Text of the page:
• @CharlesDuffy not sure I follow but the JSON.parse call should be safer, as require() can actually run foreign code, JSON.parse can't. – Alexander Mills Apr 19 '19 at 17:57
  • That's true if-and-only-if your string is actually injected into the JSON runtime in such a way as to bypass the parser. I don't see the code here doing that reliably. Pull it from an environment variable and pass it to JSON.parse() and yes, you're unambiguously safe... but here, the JSON runtime is receiving the (untrusted) content in-band with the (trusted) code. – Charles Duffy Apr 19 '19 at 18:32
  • ...similarly, if you have your code read the JSON from file as a string and pass that string to JSON.parse(), you're safe then too, but that's not happening here either. – Charles Duffy Apr 19 '19 at 18:34
  • 2
    ...ahh, heck, might as well go into the "how" immediately. The problem is that you're substituting the shell variable, which you intend to be passed to JSON.parse(), into the code. You're assuming that putting literal backticks will keep the contents literal, but that's a completely unsafe assumption, because literal backticks can exist in the file content (and thus the variable), and thus can terminate the quoting and enter an unquoted context where the values are executed as code. – Charles Duffy Apr 19 '19 at 20:27
6

Someone who also has xml files, might want to look at my Xidel. It is a cli, dependency-free JSONiq processor. (i.e. it also supports XQuery for xml or json processing)

The example in the question would be:

 xidel -e 'json("http://twitter.com/users/username.json")("name")'

Or with my own, non standard extension syntax:

 xidel -e 'json("http://twitter.com/users/username.json").name'
| |
  • 1
    Or simpler nowadays: xidel -s https://api.github.com/users/lambda -e 'name' (or -e '$json/name', or -e '($json).name'). – Reino Jan 13 '19 at 13:03
6

I can not use any of the answers here. No available jq, no shell arrays, no declare, no grep -P, no lookbehind and lookahead, no Python, no Perl, no Ruby, no - not even Bash... Remaining answers simply do not work well. JavaScript sounded familiar, but the tin says Nescaffe - so it is a no go, too :) Even if available, for my simple need - they would be overkill and slow.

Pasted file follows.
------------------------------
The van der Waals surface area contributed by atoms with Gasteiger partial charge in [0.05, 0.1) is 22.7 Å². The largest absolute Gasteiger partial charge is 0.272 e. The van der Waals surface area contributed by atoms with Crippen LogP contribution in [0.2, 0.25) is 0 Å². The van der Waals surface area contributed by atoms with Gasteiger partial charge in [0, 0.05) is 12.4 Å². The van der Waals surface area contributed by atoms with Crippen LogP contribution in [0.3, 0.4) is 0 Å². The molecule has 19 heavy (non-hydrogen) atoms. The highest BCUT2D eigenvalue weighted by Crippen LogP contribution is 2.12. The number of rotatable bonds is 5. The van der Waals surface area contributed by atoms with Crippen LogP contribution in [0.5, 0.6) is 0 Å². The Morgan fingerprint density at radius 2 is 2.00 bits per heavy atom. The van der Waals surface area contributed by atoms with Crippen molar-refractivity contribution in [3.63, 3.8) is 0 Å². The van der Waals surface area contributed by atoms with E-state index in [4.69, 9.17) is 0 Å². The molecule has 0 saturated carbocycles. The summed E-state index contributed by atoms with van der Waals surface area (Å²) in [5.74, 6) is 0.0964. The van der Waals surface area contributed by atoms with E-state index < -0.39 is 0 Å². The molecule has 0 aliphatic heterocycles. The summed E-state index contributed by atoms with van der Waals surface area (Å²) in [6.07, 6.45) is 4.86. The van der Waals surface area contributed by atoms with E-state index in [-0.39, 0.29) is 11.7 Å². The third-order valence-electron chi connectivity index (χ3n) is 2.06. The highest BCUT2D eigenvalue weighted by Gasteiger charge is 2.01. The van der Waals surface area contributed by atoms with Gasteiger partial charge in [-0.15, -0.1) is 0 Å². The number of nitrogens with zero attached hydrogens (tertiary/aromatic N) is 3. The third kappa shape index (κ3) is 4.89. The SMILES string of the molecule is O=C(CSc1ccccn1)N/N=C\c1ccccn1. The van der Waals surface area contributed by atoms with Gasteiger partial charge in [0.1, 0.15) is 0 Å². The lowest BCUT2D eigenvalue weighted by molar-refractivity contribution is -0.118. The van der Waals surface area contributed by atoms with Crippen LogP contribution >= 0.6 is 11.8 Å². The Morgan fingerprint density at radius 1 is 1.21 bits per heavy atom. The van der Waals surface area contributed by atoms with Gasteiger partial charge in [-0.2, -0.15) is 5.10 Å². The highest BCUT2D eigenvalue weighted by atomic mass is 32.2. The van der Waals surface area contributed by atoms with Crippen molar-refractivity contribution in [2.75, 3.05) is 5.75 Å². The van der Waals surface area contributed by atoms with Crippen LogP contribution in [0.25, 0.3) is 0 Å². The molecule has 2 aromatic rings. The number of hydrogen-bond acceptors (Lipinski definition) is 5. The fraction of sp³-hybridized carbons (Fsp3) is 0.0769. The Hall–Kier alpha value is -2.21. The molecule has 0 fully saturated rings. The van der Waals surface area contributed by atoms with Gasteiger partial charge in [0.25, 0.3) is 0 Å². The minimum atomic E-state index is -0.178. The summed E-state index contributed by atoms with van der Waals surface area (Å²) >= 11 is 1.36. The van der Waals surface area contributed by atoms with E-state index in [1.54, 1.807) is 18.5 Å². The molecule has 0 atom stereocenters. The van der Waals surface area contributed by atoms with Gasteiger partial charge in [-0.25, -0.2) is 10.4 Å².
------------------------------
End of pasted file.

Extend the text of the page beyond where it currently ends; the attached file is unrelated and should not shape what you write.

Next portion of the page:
Yet, it is extremely important for me to get many variables from the json formatted reply of my modem. I am doing it in a sh with very trimmed down BusyBox at my routers! No problems using awk alone: just set delimiters and read the data. For a single variable, that is all!

awk 'BEGIN { FS="\""; RS="," }; { if ($2 == "login") {print $4} }' test.json

Remember I have no arrays? I had to assign within the awk parsed data to the 11 variables which I need in a shell script. Wherever I looked, that was said to be an impossible mission. No problem with that, too.

My solution is simple. This code will: 1) parse .json file from the question (actually, I have borrowed a working data sample from the most upvoted answer) and pick out the quoted data, plus 2) create shell variables from within the awk assigning free named shell variable names.

eval $( curl -s 'https://api.github.com/users/lambda' | 
awk ' BEGIN { FS="\""; RS="," };
{
    if ($2 == "login") { print "Login=\""$4"\"" }
    if ($2 == "name") { print "Name=\""$4"\"" }
    if ($2 == "updated_at") { print "Updated=\""$4"\"" }
}' )
echo "$Login, $Name, $Updated"

No problems with blanks within. In my use, the same command parses a long single line output. As eval is used, this solution is suited for trusted data only. It is simple to adapt it to pickup unquoted data. For huge number of variables, marginal speed gain can be achieved using else if. Lack of array obviously means: no multiple records without extra fiddling. But where arrays are available, adapting this solution is a simple task.

@maikel sed answer almost works (but I can not comment on it). For my nicely formatted data - it works. Not so much with the example used here (missing quotes throw it off). It is complicated and difficult to modify. Plus, I do not like having to make 11 calls to extract 11 variables. Why? I timed 100 loops extracting 9 variables: the sed function took 48.99 sec and my solution took 0.91 sec! Not fair? Doing just a single extraction of 9 variables: 0.51 vs. 0.02 sec.

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6

This is yet another bash & python hybrid answer. I posted this answer because I wanted to process more complex JSON output, but, reducing the complexity of my bash application. I want to crack open the following JSON object from http://www.arcgis.com/sharing/rest/info?f=json in bash:

{
  "owningSystemUrl": "http://www.arcgis.com",
  "authInfo": {
    "tokenServicesUrl": "https://www.arcgis.com/sharing/rest/generateToken",
    "isTokenBasedSecurity": true